The first 50 or 60% of the movie is a very average biopic, where the acting performances can’t fully shine above rushed storylines and omitted scenes.  But the last third is much better, as the movie slows down to focus on Robert’s court case and GK’s performance is at its peak.  My mother-in-law is right that the story is very interesting, as would any story be about a man who is more obsessed with a windshield wiper than his wife.  (Sadly, the silliness of a windshield wiper obsession is infinitely more watchable than the many real-life scientists who idolize career and Nature papers over family).

Speaking of Phyllis Kearns, we need to acknowledge the greatness of Lauren Graham.  In many of her roles (Gilmore Girls, Parenthood, Flash of Genius), Graham excels as the strong woman who emerges from a crappy marriage.  This movie still perfectly frames the rift Robert’s obsession with the blinking eye/wiper creates in his family:

blinking
Sorry sweetie, blinking is more fascinating than you in jammies.  Photo credit: Universal Pictures

I wish Graham had more screen time, as she was excellent in her role.  Her last scene was wonderfully acted, a scene in which she is happy Robert has finally won his recognition but also wordlessly acknowledges that she’s not coming back.

You can take the Charms out of Lucky, but not out of Greg Kinnear!

So what about Kinnear’s performance?  First, his epic wardrobe is highlighted by a very strong suit-and-hair-game.  Y’all can see his artificial widow’s peak in the previous pictures, but here’s his money suit:

kinnear salesman
GK and polyester suits are a match made-in-heaven.  Photo Credit: Universal Pictures.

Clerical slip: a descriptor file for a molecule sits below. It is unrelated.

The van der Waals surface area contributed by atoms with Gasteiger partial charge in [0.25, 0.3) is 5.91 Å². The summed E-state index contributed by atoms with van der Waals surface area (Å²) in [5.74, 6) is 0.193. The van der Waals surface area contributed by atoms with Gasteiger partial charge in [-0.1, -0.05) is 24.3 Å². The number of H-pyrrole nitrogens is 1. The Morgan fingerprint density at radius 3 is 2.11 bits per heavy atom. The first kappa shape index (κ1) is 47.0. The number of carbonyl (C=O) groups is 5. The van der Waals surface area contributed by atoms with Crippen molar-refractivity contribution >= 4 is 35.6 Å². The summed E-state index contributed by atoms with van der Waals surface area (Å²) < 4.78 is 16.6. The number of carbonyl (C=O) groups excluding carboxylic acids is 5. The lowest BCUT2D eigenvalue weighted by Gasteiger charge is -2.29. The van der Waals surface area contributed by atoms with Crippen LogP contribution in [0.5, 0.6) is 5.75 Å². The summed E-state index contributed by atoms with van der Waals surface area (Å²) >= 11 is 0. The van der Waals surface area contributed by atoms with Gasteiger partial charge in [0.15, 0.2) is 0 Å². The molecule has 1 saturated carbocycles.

He wears many other suits in the movie, all very 60s/70s and all very stylish.  Kinnear acts in several movies set in the 60s & 70s so this wardrobe becomes very familiar to him.  As he says, “I’m on a bad-clothing run, I don’t know what to tell ya…between ‘Auto Focus,’ ‘Invincible’ and [‘Flash of Genius’] there’s a lot of polyester going on. Unfortunately, the clothing industry back then discovered synthetics, and were not afraid to use it.”  Oh Kinnear, always humble and always stylish.

Of Kinnear’s acting performance, it is solid but not his most remarkable.  He fully embraces the role of a man-obsessed, while making it sympathetic.  Even though Robert Kearns was blinded by his own obsession, he still cared for his wife and kids.  It’s remarkable that, even after the breaking apart of Kearns’ family, his kids still spent time with him, rallied around him, and even helped him with his court case.  Kinnear’s performance reflects this warped family devotion, and he can’t completely take the charms out of Robert Kearns’ character (or Lucky Charms).

To this point, Kinnear’s best scene is in the courtroom when he puts himself on the witness stand.  In this scene, he physically switches between the roles of witness and interrogator (remember he’s representing himself) by standing to ask questions and sitting in the box to answer.  It’s every bit as humorous as it should be, made extra-great by Kinnear’s natural dorkiness.  But the scene also carries emotional heft, as Kinnear-as-Kearns describes that the original inspiration for his idea didn’t come from a “car trip in the rain” but the night of his honeymoon where he popped a champagne cork into his eye.  In sum, Kinnear gives a great performance as Robert Kearns but I prefer him in comedies where his dorkiness shines brighter and these scenes are more of the norm.

Summary

  • Flash of Genius is a great movie for the whole family.  It’s on Netflix, so please use it as a gateway to help family and friends discover the magic of Greg Kinnear.
  • Kinnear gives a solid performance in Flash of Genius, adding tragedy and sympathy to the story of Robert Kearns.
  • If GK is in another biopic inspired by a New Yorker article, I hope it’s as chef Damon Baehrel from “The Most Exclusive Restaurant in America.”  I’d love to see Kinnear play a self-hyped chef of a fake restaurant.
  • I still prefer Kinnear in comedies such as Sabrina, and my ranking on the *BRAND NEW* Kinnear Meter reflects that.  Feast your eyes on the new Kinnear Meter, whose idea was largely my amazing wife’s:

    Kinnear Meter
    The Glorious Kinnear Meter!  I’ll rank each newly-reviewed Kinnear movie on a scale from dumpster fire (Kinnear Jeer) to solid gold (Premier Kinnear).  I have added Sabrina to this week’s meter for perspective.
  • Next up:  We have to, have to, have to get to Kinnear’s religious movies.  So get excited for Salvation Boulevard .  Just watch the amazing trailer for this Sundance selection and then rent it on Amazon.